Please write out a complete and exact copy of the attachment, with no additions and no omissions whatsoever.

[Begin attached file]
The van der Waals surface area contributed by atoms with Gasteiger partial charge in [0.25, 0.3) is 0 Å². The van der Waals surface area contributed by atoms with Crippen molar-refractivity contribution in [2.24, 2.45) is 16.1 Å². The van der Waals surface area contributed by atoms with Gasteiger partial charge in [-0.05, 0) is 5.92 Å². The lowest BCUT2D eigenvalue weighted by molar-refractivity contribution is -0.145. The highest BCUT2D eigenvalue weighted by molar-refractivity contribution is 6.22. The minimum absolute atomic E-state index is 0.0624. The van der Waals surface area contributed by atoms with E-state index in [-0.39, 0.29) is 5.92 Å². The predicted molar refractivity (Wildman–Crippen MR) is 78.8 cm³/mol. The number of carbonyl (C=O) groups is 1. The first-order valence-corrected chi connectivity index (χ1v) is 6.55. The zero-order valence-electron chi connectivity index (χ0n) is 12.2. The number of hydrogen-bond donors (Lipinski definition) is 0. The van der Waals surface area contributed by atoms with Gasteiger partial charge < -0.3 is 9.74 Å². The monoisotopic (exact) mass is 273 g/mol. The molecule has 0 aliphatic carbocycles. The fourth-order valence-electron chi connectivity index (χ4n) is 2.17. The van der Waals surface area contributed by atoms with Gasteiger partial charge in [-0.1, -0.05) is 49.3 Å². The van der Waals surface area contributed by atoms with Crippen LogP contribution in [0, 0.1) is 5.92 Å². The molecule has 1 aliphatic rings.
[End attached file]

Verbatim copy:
The van der Waals surface area contributed by atoms with Gasteiger partial charge in [0.25, 0.3) is 0 Å². The van der Waals surface area contributed by atoms with Crippen molar-refractivity contribution in [2.24, 2.45) is 16.1 Å². The van der Waals surface area contributed by atoms with Gasteiger partial charge in [-0.05, 0) is 5.92 Å². The lowest BCUT2D eigenvalue weighted by molar-refractivity contribution is -0.145. The highest BCUT2D eigenvalue weighted by molar-refractivity contribution is 6.22. The minimum absolute atomic E-state index is 0.0624. The van der Waals surface area contributed by atoms with E-state index in [-0.39, 0.29) is 5.92 Å². The predicted molar refractivity (Wildman–Crippen MR) is 78.8 cm³/mol. The number of carbonyl (C=O) groups is 1. The first-order valence-corrected chi connectivity index (χ1v) is 6.55. The zero-order valence-electron chi connectivity index (χ0n) is 12.2. The number of hydrogen-bond donors (Lipinski definition) is 0. The van der Waals surface area contributed by atoms with Gasteiger partial charge < -0.3 is 9.74 Å². The monoisotopic (exact) mass is 273 g/mol. The molecule has 0 aliphatic carbocycles. The fourth-order valence-electron chi connectivity index (χ4n) is 2.17. The van der Waals surface area contributed by atoms with Gasteiger partial charge in [-0.1, -0.05) is 49.3 Å². The van der Waals surface area contributed by atoms with Crippen LogP contribution in [0, 0.1) is 5.92 Å². The molecule has 1 aliphatic rings.